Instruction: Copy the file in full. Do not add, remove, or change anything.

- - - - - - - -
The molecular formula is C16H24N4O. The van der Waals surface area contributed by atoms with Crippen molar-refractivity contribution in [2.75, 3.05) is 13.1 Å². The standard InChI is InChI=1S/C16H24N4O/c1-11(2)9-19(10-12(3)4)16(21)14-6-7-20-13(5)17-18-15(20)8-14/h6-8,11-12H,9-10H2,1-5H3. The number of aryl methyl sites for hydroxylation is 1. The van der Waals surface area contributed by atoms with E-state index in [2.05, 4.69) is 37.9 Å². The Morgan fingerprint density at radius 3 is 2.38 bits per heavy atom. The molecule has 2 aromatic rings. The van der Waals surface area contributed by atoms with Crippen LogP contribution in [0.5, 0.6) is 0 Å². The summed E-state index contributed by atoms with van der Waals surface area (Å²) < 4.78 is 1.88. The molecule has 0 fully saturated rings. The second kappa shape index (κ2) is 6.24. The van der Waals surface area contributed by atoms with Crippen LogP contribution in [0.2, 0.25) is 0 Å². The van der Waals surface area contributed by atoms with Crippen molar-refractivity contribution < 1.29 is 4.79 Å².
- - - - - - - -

The molecular formula is C16H24N4O. The van der Waals surface area contributed by atoms with Crippen molar-refractivity contribution in [2.75, 3.05) is 13.1 Å². The standard InChI is InChI=1S/C16H24N4O/c1-11(2)9-19(10-12(3)4)16(21)14-6-7-20-13(5)17-18-15(20)8-14/h6-8,11-12H,9-10H2,1-5H3. The number of aryl methyl sites for hydroxylation is 1. The van der Waals surface area contributed by atoms with E-state index in [2.05, 4.69) is 37.9 Å². The Morgan fingerprint density at radius 3 is 2.38 bits per heavy atom. The molecule has 2 aromatic rings. The van der Waals surface area contributed by atoms with Crippen LogP contribution in [0.5, 0.6) is 0 Å². The summed E-state index contributed by atoms with van der Waals surface area (Å²) < 4.78 is 1.88. The molecule has 0 fully saturated rings. The second kappa shape index (κ2) is 6.24. The van der Waals surface area contributed by atoms with Crippen LogP contribution in [0.2, 0.25) is 0 Å². The van der Waals surface area contributed by atoms with Crippen molar-refractivity contribution < 1.29 is 4.79 Å².